One of the most common names in VR today is arguably Oculus, especially its flagship standalone VR headset, the Oculus Rift. However, there is another one that is more affordable and aims to make VR more accessible with little to zero compromises in quality.
The Oculus Go is an all-in-one untethered headset, which means that it’s able to display the same type of functionality and graphical capability that the Rift is known for, but without being attached to a PC. Sounds like a painless and easy alternative, but how exactly does it fare against a full-PC-powered Rift, we’ll explore that here in this article.
In this one post, we’ll see if you really need a high-performing PC with the additional cost of a VR headset, or if the one-and-done Oculus Go is a commendable substitute for a full virtual reality joyride.
By far, one of the most prominent differences between the Oculus Go and the Oculus Rift is their prices. The Oculus Go’s base model comes in around $199 with 32GB of built-in memory and a controller. There’s also a 64GB model available that costs $249.
The Oculus Rift, on the other hand, has a bigger price tag to it, which is $399. The whole package includes two sensors and Oculus Touch controllers, the headset and several free VR apps including Toybox, Lucky’s Tale, Medium, Dragon Front, Dead Robo Recall, Buried, and Quill.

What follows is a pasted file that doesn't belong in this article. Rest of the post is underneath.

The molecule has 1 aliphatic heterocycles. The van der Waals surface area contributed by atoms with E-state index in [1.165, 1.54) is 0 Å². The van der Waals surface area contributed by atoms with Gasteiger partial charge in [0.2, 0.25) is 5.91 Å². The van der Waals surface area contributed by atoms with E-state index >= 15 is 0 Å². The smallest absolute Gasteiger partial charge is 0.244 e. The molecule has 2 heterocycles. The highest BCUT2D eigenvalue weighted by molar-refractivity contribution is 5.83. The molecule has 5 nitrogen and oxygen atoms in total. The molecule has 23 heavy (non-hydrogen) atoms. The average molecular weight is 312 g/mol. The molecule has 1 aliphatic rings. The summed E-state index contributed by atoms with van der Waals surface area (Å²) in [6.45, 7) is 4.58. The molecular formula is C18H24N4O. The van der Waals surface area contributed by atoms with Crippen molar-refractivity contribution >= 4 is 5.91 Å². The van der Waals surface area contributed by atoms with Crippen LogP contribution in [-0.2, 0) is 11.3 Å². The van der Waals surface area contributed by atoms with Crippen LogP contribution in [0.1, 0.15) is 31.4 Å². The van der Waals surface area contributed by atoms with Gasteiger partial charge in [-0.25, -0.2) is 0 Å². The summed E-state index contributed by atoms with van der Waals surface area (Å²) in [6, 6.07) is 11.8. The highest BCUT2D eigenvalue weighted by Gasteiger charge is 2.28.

What’s more, the price of the Oculus Rift doesn’t include the PC that is required to power the device and play games on it. Even though a PC of minimum specs that are required to run the Rift isn’t that expensive, but it’s still an added cost on top of purchasing the Rift headset. And in order to get the right VR experience, a powerful PC is essential.
At best, the only minimum-spec PC that is powerful enough to run VR is less than $700.
The only problem this could pose for gamers who don’t own a powerful computer in their homes already will be paying almost $1,200 ($400+$700), where they would be paying for both a PC and the Oculus Rift headset.